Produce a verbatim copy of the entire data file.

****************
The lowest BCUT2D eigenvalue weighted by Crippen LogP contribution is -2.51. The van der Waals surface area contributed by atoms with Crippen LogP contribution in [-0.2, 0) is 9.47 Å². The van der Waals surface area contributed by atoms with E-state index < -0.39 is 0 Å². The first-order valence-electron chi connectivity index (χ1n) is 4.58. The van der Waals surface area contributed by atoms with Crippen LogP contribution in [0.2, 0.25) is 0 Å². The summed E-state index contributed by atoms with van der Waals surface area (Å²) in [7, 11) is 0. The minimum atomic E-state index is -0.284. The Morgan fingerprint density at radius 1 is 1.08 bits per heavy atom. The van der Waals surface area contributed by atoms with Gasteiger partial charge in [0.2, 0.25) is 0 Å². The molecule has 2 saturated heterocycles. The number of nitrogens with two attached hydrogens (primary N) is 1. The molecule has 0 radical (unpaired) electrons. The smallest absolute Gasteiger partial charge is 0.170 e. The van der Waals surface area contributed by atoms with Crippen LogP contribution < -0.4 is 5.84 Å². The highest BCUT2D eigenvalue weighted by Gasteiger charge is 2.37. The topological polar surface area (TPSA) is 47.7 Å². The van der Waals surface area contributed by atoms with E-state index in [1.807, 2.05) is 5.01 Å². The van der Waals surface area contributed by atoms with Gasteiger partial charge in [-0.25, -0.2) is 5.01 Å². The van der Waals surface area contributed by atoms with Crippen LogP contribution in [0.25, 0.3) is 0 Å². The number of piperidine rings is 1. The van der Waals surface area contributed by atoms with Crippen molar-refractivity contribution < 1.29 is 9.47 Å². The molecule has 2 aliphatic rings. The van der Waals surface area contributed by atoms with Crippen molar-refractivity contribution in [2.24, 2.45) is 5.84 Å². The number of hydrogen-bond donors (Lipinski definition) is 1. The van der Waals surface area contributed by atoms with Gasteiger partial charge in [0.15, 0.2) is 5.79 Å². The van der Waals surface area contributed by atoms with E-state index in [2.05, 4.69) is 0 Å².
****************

The lowest BCUT2D eigenvalue weighted by Crippen LogP contribution is -2.51. The van der Waals surface area contributed by atoms with Crippen LogP contribution in [-0.2, 0) is 9.47 Å². The van der Waals surface area contributed by atoms with E-state index < -0.39 is 0 Å². The first-order valence-electron chi connectivity index (χ1n) is 4.58. The van der Waals surface area contributed by atoms with Crippen LogP contribution in [0.2, 0.25) is 0 Å². The summed E-state index contributed by atoms with van der Waals surface area (Å²) in [7, 11) is 0. The minimum atomic E-state index is -0.284. The Morgan fingerprint density at radius 1 is 1.08 bits per heavy atom. The van der Waals surface area contributed by atoms with Gasteiger partial charge in [0.2, 0.25) is 0 Å². The molecule has 2 saturated heterocycles. The number of nitrogens with two attached hydrogens (primary N) is 1. The molecule has 0 radical (unpaired) electrons. The smallest absolute Gasteiger partial charge is 0.170 e. The van der Waals surface area contributed by atoms with Crippen LogP contribution < -0.4 is 5.84 Å². The highest BCUT2D eigenvalue weighted by Gasteiger charge is 2.37. The topological polar surface area (TPSA) is 47.7 Å². The van der Waals surface area contributed by atoms with E-state index in [1.807, 2.05) is 5.01 Å². The van der Waals surface area contributed by atoms with Gasteiger partial charge in [-0.25, -0.2) is 5.01 Å². The van der Waals surface area contributed by atoms with Crippen LogP contribution in [0.25, 0.3) is 0 Å². The number of piperidine rings is 1. The van der Waals surface area contributed by atoms with Crippen molar-refractivity contribution < 1.29 is 9.47 Å². The molecule has 2 aliphatic rings. The van der Waals surface area contributed by atoms with Crippen molar-refractivity contribution in [2.24, 2.45) is 5.84 Å². The number of hydrogen-bond donors (Lipinski definition) is 1. The van der Waals surface area contributed by atoms with Gasteiger partial charge in [0.15, 0.2) is 5.79 Å². The van der Waals surface area contributed by atoms with E-state index in [2.05, 4.69) is 0 Å².